Anyways, 50 lines is still too much to be embedded in a blog post, so I’ll only give you the highlights - namely, the functions `drawModel`

, `layout`

and `activate`

. Here’s their code:

Let’s begin with the easiest one: `activate`

takes a matrix of pictures (all of them are squares) and assigns a color to each one, with the color depending on whether that position of the matrix is active or not in the underlying Game of Life board. The way in which we implemented `activate`

is VERY typical in functional programming, and benefits largely from lazy evaluation. First, we apply `paintersFromBoard`

, which has type:

`paintersFromBoard ∷ [[Bool]] → [[Picture → Picture]]`

It takes the board and transforms it into a **matrix of functions**. More specifically, each function in this matrix is a painter, transforming a picture into a new one by changing its color. Now we have two things to combine:

- A matrix of default-colored squares (by default they are all black)
- A matrix of “painter functions”, one for each square

To combine these, we use `applyFunctionMatrix`

(not shown above). Its definition is very straightforward, but also very typical of functional programming languages. We define `applyFunctionMatrix`

by “lifting” the usage of `applyFunctionList`

to the outer list of the matrix (the list of lines). `applyFunctionList`

is beautifully defined as follows:

Continuing in the Drawing module, we reach `layout`

. The purpose of this function is to - given a list of “unplaced” pictures (all overlapping each other) - spread them with some padding between each other so that they fill a horizontal or vertical line. We want the resulting “array” of pictures to be centered around the point where all overlapping pictures **currently are** - that’s why we calculate the “middle” index as being half of the list’s length. We then use `move`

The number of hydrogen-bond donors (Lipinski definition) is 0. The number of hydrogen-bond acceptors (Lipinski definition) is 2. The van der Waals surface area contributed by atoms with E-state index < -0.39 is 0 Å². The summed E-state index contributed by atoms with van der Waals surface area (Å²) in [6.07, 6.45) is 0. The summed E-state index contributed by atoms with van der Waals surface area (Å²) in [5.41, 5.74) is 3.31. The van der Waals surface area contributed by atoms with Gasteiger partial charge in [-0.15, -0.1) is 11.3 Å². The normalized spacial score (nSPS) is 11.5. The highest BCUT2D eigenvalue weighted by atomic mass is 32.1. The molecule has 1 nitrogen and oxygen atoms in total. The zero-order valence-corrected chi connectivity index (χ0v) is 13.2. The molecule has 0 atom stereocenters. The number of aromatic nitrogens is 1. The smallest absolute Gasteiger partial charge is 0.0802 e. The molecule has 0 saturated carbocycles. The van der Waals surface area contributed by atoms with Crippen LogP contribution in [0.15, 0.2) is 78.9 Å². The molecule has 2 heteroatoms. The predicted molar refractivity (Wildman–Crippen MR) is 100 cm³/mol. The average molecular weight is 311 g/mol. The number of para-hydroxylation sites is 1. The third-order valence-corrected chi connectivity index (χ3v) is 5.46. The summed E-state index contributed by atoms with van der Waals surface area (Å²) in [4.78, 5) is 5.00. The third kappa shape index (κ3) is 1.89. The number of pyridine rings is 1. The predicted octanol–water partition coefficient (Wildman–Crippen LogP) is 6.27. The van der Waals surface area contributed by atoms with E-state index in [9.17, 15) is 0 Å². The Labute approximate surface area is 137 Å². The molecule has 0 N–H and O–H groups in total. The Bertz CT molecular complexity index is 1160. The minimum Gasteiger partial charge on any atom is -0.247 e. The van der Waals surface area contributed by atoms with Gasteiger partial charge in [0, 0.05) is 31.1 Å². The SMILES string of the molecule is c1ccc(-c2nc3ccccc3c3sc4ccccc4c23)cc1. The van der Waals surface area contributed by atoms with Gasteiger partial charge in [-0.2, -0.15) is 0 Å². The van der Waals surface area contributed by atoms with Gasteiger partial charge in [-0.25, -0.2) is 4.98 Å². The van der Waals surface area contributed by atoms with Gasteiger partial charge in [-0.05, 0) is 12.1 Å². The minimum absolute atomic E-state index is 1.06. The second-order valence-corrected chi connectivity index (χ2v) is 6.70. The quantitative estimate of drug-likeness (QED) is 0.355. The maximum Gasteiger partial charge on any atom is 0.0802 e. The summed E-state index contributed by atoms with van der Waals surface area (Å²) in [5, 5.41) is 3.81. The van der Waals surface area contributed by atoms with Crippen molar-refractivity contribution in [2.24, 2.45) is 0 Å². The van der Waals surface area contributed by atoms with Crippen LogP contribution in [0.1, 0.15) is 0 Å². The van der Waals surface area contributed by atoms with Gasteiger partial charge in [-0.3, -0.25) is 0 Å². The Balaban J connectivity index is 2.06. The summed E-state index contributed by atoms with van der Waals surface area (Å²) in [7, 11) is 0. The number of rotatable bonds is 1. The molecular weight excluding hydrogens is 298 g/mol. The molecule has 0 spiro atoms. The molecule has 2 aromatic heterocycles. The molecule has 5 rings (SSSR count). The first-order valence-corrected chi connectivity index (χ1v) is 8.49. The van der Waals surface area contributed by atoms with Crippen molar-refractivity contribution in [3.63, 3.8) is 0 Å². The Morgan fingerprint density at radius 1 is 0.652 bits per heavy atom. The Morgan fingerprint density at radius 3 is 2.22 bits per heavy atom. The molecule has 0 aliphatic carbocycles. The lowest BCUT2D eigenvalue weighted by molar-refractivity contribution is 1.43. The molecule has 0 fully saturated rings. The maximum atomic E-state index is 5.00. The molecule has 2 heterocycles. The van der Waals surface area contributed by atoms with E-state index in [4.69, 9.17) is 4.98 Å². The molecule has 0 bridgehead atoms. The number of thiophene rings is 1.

to displace each picture by `i`

steps in direction `dir`

. The `move`

function knows the size of the cells, so we only need to pass it how many `steps`

we want to displace a cell, and a pixel-exact translation will be done for us.

At last, the most important function in the drawing module - the core of the simulation: `drawModel`

. Its type, `Board → Picture`

, already tells us how much important it is. At each simulation step, the model is transformed by a call to `evolve`

; then, our function `drawModel`

is called by the Gloss Simulation Engine to render to model into a Picture. The definition is a simple pipeline with the following steps:

- Create a l × c matrix of same-sized squares - by default they are all black and placed at (0,0)
- Paint the squares according to the model
- Place them - equally spaced - in a nice grid

Ladies and gentlemen, having understood how to do a simulation step (`evolve`

) and how to display the model (`drawModel`

), we are almost DONE. I am only going to show you how the simulate function from Gloss connects these pieces together. Our main function is basically just a call to `simulate`

, like this:

The `simulate`

function takes 6 parameters, and while it might seem too much, they all actually make sense:

**display:**defines how gloss is going to show the simulation - the size and position of the window, etc.**bg:**background color for the drawing area**fps:**how many simulation steps happen in one second of real time**initial:**the initial model (that we read from the file)**drawModel:**a function that transforms the model into a`Picture`

**step function:**a function to advance the model one iteration. We use the lambda to ignore some parameters that are irrelevant for us

THAT’S IT! TADA! Now we are done. As always, you can download the *cabalized* package with the source code from my GitHub repository (https://github.com/joaopizani/katas/tree/blog-05-2012/GlossGameOfLife), build and run it as follows:

```
$ cd GlossGameOfLife
$ cabal-dev install
```

Have fun!